This book examines the environmental impacts of international maritime transport, and looks more in detail at the impacts stemming from near-port shipping activities, the handling of the goods in the ports and from the distribution of the goods to the surrounding regions.
By putting a price on pollution, do environmentally related taxes spur innovation? Does the design of the tax play a critical role? What is the effect of this innovation? In analysing these questions, the report draws on case studies that cover Japan, Korea, Spain, Sweden, Switzerland, the United Kingdom, Israel and others. It also covers a wide set of environmental issues and technologies, as well as the economic and policy contexts.
As part of the project “Environmental Impacts of International Shipping: the role of ports”, this case study focuses on the way the port of Busan and the Korean authorities address the environmental impacts of the port and its interactions with the hinterlands.
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In 2008, the OECD carried out a survey of people's behaviour towards the environment in ten OECD countries and five areas including energy. This article from the OECD Observer provides information on the findings that emerge from this survey in the water area.
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In 2008, the OECD carried out a survey of people's behaviour towards the environment in ten OECD countries and five areas including energy. This article from the OECD Observer provides information on the findings that emerge from this survey in the energy area.
A year ahead of Korea chairing the next G20 Summit, Mr. Gurría described in Seoul the “cocktail” of strategy, policies and framework conditions that will enable economies to harness new sources of economic growth, prevent environmental degradation and enhance the quality of life.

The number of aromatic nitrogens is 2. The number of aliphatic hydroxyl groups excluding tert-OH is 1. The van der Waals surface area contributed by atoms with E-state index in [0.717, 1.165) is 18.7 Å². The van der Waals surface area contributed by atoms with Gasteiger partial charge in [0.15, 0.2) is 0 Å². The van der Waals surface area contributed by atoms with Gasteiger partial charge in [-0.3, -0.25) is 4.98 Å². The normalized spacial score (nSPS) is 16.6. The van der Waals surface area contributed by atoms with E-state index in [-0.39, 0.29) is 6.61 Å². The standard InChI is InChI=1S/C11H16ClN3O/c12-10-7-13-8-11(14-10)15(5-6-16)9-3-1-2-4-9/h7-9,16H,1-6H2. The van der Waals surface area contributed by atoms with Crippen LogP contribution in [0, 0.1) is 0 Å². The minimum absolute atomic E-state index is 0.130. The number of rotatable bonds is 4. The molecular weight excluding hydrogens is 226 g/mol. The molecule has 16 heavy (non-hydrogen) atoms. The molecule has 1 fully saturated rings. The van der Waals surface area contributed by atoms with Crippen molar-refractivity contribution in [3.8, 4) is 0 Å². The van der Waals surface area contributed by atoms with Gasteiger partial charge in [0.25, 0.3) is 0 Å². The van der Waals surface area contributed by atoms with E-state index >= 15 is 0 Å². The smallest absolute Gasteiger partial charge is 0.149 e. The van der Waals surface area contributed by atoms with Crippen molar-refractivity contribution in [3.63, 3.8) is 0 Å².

Korean Prime Minister Han Seung-soo urged governments around the world to work together for a new “green growth” paradigm based on low-carbon economic development in his keynote speech at the OECD Forum on 23 June 2009.
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This report inventories eco-innovation policies in Korea. Similar reports are available on selected non-EU OECD members: Australia, Canada, Japan, Mexico, New Zealand, Turkey and the US. They complement national roadmaps developed by EU member states under the Env. Technology Action Plan.
This report examines environmental progress made by Korea since 1997 and evaluates the extent to which domestic environmental objects and international commitments are being met.
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This study looks at the situation in Korea which began actively promoting its environmental technologies in the early 1990s when the government identified environmental goods and services as one of several strategic national industries. (OECD Trade and Environment Working Paper No. 2004-03.)